Discrimination remains a hotly-debated issue in multi-ethnic, religiously diverse democracies such as the UK.
The UK labour market continues to be marked by ethnic – and religious – penalties. This has been demonstrated by a wide array of CV field experiments, including the recent report by the Centre for Social Investigation at Nuffield College, University of Oxford. In higher education, studies have found that BAME students are less likely to be admitted by Russell Group institutions – even after controlling for A-level grades. Field experiments have also found ethnic penalties when it comes to access to housing – particularly in the private rental sector. British police forces – particularly the London Metropolitan Police – remain subject to accusations of racism over the supposed abuse of practices such as stop-and-search.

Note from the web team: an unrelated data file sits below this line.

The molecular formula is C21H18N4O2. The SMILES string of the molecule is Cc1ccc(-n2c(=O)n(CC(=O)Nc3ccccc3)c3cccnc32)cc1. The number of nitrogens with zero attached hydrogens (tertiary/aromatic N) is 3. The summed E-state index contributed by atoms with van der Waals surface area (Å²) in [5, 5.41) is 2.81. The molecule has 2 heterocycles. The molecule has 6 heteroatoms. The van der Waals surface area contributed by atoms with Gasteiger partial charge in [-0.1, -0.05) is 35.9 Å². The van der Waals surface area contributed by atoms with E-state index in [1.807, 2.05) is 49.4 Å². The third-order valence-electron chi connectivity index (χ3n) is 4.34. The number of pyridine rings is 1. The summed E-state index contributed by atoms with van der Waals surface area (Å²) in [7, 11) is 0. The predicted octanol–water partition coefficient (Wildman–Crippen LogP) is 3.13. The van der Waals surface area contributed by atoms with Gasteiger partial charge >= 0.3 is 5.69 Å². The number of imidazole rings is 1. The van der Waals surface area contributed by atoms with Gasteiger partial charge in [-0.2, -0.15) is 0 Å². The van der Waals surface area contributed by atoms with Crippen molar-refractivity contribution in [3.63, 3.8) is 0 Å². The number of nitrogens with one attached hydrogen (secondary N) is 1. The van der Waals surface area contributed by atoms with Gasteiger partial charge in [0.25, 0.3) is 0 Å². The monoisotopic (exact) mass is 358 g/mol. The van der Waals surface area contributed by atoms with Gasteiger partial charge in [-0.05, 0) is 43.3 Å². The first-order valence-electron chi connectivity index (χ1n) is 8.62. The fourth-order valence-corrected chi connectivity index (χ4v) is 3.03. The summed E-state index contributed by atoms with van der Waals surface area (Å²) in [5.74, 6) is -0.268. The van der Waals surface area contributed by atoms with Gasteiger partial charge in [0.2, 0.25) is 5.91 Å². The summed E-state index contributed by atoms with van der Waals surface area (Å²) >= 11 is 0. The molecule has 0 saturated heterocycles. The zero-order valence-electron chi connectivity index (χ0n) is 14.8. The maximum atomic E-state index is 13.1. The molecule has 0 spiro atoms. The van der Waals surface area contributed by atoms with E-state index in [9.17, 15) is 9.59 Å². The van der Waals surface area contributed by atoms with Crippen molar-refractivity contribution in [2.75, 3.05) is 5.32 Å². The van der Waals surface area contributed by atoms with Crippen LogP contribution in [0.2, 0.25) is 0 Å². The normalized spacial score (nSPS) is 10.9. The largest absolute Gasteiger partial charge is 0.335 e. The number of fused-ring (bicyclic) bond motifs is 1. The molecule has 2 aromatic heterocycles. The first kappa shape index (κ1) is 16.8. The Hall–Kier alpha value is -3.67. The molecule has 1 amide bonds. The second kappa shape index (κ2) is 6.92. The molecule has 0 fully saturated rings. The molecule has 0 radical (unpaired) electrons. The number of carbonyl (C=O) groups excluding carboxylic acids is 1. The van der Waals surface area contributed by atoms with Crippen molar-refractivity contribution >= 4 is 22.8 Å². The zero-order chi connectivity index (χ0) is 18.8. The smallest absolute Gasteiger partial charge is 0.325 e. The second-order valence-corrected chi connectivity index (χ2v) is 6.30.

My analysis in my PhD thesis chapter on discrimination took into account the following statistical variables: ethnicity, gender, age, birthplace, education level, social class, main language at home, co-ethnicity of workplace, co-ethnicity of friendship group, neighbourhood non-white density, and neighbourhood deprivation.
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